That was the question my son asked, from the back seat of my wife’s car. I don’t remember the context, but I think we were talking about his grandparents. Things my dad had done, things my wife’s father had done, sharing family stories. That sort of thing. And then he asked it. “Who was the first person?”
That is a hard, heavy question.
What is a “person”?
Merriam-Webster gives multiple definitions for the word “person”:
- human, individual —sometimes used in combination especially by those who prefer to avoid man in compounds applicable to both sexes <chairperson> <spokesperson>
- a character or part in or as if in a play : guise
- a : one of the three modes of being in the Trinitarian Godhead as understood by Christians; b : the unitary personality of Christ that unites the divine and human natures
- a archaic : bodily appearance; b : the body of a human being; also : the body and clothing <unlawful search of the person>
- the personality of a human being : self
- one (as a human being, a partnership, or a corporation) that is recognized by law as the subject of rights and duties
- reference of a segment of discourse to the speaker, to one spoken to, or to one spoken of as indicated by means of certain pronouns or in many languages by verb inflection
For these purposes, we’ll focus on the first definition: “human, individual”. Which shouldn’t be a surprise, as it’s pretty clear from the context that my son’s question should be understood as “who was the first human”.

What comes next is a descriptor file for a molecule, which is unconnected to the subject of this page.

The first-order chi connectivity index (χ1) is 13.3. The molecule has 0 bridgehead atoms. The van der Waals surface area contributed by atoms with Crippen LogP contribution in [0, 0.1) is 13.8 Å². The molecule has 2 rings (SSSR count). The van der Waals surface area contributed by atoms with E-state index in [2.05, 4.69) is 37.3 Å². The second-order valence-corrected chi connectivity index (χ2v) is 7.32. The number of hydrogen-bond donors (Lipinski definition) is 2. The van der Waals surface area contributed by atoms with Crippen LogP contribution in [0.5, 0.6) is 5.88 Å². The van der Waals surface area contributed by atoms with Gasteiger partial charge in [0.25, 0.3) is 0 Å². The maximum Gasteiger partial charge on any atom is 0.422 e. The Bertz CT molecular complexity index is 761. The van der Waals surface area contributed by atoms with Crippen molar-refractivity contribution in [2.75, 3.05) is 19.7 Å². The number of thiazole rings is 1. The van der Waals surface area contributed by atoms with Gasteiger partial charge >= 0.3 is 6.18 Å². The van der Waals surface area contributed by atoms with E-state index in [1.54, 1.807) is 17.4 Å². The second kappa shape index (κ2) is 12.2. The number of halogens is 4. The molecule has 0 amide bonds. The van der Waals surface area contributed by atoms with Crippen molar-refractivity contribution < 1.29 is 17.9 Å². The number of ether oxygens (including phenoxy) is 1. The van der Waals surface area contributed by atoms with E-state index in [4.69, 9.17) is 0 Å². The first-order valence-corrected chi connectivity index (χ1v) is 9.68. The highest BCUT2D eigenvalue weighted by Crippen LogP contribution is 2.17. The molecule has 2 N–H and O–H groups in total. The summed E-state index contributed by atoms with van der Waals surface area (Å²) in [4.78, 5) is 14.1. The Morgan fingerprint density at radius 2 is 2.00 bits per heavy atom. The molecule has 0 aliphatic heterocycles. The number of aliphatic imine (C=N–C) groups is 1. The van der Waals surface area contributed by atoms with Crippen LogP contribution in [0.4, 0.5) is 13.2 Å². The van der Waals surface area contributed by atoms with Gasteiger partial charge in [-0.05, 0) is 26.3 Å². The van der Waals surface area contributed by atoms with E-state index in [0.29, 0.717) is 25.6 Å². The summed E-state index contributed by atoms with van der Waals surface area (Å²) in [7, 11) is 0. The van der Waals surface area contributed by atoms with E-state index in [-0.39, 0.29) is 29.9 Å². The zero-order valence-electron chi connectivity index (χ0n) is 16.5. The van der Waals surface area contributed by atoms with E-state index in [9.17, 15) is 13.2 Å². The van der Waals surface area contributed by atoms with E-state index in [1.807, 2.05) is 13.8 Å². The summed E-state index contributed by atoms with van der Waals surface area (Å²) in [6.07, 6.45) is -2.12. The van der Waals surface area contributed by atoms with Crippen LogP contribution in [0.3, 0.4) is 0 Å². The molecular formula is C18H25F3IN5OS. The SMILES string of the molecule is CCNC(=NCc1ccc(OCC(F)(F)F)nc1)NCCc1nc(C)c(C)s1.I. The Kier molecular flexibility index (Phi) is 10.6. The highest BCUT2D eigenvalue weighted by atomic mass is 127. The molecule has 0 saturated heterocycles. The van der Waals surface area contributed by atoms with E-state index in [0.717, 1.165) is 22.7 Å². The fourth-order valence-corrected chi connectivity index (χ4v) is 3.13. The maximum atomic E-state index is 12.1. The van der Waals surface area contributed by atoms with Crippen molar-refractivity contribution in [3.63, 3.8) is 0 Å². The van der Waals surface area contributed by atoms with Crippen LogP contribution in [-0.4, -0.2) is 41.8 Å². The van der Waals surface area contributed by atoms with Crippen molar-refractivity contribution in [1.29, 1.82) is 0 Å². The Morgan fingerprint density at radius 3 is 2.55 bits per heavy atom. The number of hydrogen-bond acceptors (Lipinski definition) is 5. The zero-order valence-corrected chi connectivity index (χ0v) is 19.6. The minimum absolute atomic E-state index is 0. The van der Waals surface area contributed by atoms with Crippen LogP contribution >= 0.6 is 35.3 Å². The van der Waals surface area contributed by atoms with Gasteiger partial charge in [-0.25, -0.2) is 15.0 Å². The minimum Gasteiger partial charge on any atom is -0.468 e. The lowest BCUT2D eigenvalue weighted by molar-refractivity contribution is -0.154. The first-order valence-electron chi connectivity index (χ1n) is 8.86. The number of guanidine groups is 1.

Human beings are formally known Homo sapiens, with contemporary human beings classified in the subspecies Homo sapiens sapiens – a rather arrogant sounding name, since it means “Wise wise man” when translated from Latin. We are part of family Hominidae (also known as “great apes”), a family that includes Homo (us), Pongo (orangutans), Gorilla (gorillas, go figure), and Pan (chimpanzees). Hominidae is part of the Primates, which is an order of the class Mammalia. At present we are, arguably, the most successful branch of both Primates and Hominidae, as we have a globe-spanning range of habitation. We’re certainly the most successful current branch of Homo, as we’re the only extant branch of that genus.
So, who was the first Homo sapiens?
This is where things get tricky, because “species” is a difficult concept to pin down. You’re probably familiar with some version of Mayr’s Biological Species Concept, which defines a species as “groups of actually or potentially interbreeding natural populations, which are reproductively isolated from other such groups”. The problem with this definition, and this is a problem biologists are well aware of, is that nature is “squishy”. Not all species reproduce sexually, for instance. Does that mean they aren’t a species because this concept doesn’t apply? If two different species can successfully breed, even if they wouldn’t normally do so in the wild, does that make them different speices because they’re usually reproductively isolated or does it make them the same species because they can still produce viable offspring? The answer is the subject of a lot of arguments among biologists.
This “squishiness” combines with evolution to make it impossible to pin down a “first” Homo sapiens, or even to say for certain what was H. sapiens and what was a different Homo species. The Neanderthals, for instance, were Homo neanderthalensis, a different species from Homo sapiens, but there is enough genetic evidence to make an argument that they certainly weren’t reproductively isolated from our species. The jury is still out on that, but given some of the other things humans will do today it’s certainly not unreasonable to assume that our ancient ancestors were open to having sex with another species of Homo.